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Russian Elderly to Receive Firewood Via Crowdfunding, Not Government Subsidies

Activists in Russia are collecting money to buy firewood to heat the homes of impoverished villagers who may otherwise struggle to get though the upcoming winter — a plight that has brought criticism of the government from anti-corruption figures.

An online campaign titled “Give a gift of firewood” had collected slightly more than 224,000 rubles ($3,625) by Monday morning, out of the 588,000 rubles activists seek to heat 116 homes in the western Tver and Smolensk regions.

“Hundreds of rural residents are living in poverty, while the meager pensions or subsidies are not even enough to heat a home in winter,” the campaign said on its website, adding that buying firewood and having it delivered can set a household back 5,000-6,000 rubles.

The campaign received coverage from Russia's leading television network, state-run Channel One, which aired a report about the crowdfunding efforts last week, and added via Twitter: “Everyone can help lonely old people.”

“The most terrifying time for old people is winter,” Channel One said in its report, adding that more than 10 of Russia's regions have joined the “Give the gift of firewood” campaign.

The disparity between state-run television's daily reports, praising the country's achievements and its leaders, and the network's concession that scores of Russians risk freezing to death has prompted derision from opposition figures.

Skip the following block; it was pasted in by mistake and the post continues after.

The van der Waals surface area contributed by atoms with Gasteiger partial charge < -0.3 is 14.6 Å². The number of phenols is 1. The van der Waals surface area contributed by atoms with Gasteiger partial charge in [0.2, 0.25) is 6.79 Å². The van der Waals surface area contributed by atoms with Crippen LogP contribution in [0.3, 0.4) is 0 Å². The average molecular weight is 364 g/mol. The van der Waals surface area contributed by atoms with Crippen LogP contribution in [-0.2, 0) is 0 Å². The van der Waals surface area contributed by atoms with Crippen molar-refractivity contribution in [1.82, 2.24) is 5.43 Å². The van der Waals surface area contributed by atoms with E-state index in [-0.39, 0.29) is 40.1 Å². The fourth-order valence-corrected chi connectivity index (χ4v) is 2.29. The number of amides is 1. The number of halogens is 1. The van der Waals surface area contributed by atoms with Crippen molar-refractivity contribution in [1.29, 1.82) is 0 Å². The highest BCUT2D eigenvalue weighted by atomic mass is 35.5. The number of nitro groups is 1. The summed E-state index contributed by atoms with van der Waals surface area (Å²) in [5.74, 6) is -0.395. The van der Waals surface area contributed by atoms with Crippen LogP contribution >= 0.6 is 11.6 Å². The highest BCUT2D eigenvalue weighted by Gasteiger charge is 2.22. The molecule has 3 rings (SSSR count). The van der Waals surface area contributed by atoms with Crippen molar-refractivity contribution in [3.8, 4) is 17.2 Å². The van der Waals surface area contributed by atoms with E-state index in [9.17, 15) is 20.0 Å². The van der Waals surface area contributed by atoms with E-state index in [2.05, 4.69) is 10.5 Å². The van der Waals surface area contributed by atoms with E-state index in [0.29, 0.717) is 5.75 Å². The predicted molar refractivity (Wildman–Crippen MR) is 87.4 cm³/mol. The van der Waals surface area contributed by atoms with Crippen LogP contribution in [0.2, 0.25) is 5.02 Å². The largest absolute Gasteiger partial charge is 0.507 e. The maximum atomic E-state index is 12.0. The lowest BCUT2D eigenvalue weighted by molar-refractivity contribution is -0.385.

Channel One mentioned the firewood campaign “somewhere in between the reports about the grandness of the country under the leadership of its wise leader, and about how the population, in a joint outburst, demands dispatching troops first to Ukraine, then to Syria,” anti-corruption blogger and opposition activist Alexei Navalny said in a post on his website Sunday.

The activist, who has exposed pricey possessions flaunted by government officials, said the Channel One report was “badly missing” a calculation to show that scores of homes could be heated if Kremlin spokesman Dmitry Peskov were to sell one of his watches, allegedly worth 37 million rubles. Peskov has said the watch, which he was pictured wearing at his recent wedding, was a present from his bride, figure skating champion Tatyana Navka.

At the estimated cost of 5,000 rubles for a truck of firewood, “one could add that during his honeymoon, Dmitry Peskov was sailing a yacht at a rate of 5,200 trucks of firewood per week,” Navalny added in his blog Sunday.

Navalny noted that shutting down Channel One would save enough state subsidies to buy 800,000 trucks of firewood each year.

“Perhaps in that case, winter would not be such as 'terrifying season' for retirees,” Navalny said.

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